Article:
Investors dwell on Buffett’s wisdom

Berkshire Hathaway annual meeting draws 20,000 motivated shareholders

Berkshire Hathaway shareholder Richard Harmon poses in an opening in a wall behind a picture frame held by a photograph of Berkshire chairman Warren Buffet, at the company’s annual meeting in Omaha. Photograph: Reuters/Rick Wilking

Berkshire Hathaway shareholder Richard Harmon poses in an opening in a wall behind a picture frame held by a photograph of Berkshire chairman Warren Buffet, at the company’s annual meeting in Omaha. Photograph: Reuters/Rick Wilking

 


Twenty thousand people braved the Nebraska drizzle at the weekend for a seat at one of the events of the investor calendar – the Berkshire Hathaway annual meeting.

A year ago, discontent rumbled at the level of the conglomerate’s share price, but on Friday it had reached a record $160,294 per A share. With a $268 billion market capitalisation, the Oracle of Omaha, Warren Buffett reported that Berkshire was the world’s fifth-largest company.


Massive portfolio
The investor has spent half a century accumulating more than 70 companies in sectors ranging from candy bars and corporate jets to insurance and cargo trains, and as his company has grown, so have the crowds of pilgrims drawn to Omaha. Many come because there may not be many more and, in a world of online real-time updates, it is the rare event where recording and broadcasting are not allowed.

The message is unchanging: buy stocks at the right price, be optimistic, trust Warren. But shareholders said that hearing it each year was a mental reset.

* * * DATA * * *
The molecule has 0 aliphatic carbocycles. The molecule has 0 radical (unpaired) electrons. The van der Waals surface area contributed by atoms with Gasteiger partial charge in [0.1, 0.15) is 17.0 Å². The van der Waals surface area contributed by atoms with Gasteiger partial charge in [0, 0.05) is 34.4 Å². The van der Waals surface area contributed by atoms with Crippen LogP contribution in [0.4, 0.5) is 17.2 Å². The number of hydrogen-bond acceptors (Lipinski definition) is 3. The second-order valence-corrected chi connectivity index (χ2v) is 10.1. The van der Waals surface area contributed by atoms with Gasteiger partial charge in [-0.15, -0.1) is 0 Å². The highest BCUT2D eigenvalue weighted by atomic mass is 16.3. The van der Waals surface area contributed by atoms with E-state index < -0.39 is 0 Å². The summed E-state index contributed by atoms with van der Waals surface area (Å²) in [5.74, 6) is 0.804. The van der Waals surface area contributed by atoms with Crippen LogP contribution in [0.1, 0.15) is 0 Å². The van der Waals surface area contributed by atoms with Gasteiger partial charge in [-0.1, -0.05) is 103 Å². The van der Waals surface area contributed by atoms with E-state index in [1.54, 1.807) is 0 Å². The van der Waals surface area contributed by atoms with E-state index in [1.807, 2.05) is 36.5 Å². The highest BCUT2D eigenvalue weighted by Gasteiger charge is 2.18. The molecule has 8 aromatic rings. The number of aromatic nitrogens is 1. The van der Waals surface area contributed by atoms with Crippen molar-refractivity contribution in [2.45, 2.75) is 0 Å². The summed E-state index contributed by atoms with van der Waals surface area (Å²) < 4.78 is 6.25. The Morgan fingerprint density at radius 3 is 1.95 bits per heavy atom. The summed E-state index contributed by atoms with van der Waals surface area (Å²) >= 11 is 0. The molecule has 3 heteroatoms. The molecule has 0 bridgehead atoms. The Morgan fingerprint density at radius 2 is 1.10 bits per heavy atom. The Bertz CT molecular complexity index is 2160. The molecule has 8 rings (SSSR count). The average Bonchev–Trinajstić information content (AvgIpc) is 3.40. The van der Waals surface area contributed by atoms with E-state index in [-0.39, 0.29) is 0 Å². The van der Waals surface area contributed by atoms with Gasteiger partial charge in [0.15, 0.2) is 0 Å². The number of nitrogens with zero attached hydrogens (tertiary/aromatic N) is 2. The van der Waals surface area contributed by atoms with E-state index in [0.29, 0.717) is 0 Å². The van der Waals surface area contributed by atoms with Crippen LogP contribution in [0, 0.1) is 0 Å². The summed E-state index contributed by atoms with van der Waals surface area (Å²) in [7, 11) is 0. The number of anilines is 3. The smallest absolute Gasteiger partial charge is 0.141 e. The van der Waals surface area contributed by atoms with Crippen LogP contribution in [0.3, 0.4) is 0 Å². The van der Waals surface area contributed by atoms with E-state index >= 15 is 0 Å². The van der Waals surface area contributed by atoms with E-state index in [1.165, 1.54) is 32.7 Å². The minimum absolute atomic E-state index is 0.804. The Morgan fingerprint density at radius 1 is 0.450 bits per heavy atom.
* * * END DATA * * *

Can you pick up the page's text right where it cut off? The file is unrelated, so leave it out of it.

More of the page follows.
If there was a downbeat message, it was a familiar one that Berkshire’s size meant future growth must be slower, “because of course our past returns were almost unbelievable”, said Charlie Munger, his vice-chairman.


Looming inflation
The two men warned that bond-buying by the Federal Reserve would have unpredictable consequences. Mr Buffett said: “It’s been a very smart policy, but the unwind of it has got to be more difficult than buying.” He said that when inflation did pick up, “it’s likely to be the shot heard round the world”, but he could not predict when and said it “doesn’t mean the world will end”.

The meeting alternated between the merits of individual Berkshire business, fads such as online currency – “of our $49 billion [of cash] we haven’t moved any to Bitcoin”, said Mr Buffett – and requests for advice. The insurance business was a favourite, particularly Geico.

But Mr Buffett revealed that four top insurance executives he recently poached from AIG to build a commercial insurance business had approached Berkshire about the move. “It could be a business that reaches into the billions,” Mr Buffett said. “We’ve got the right people. We’ve got capital like no one else.” – (Copyright The Financial Times Limited 2013)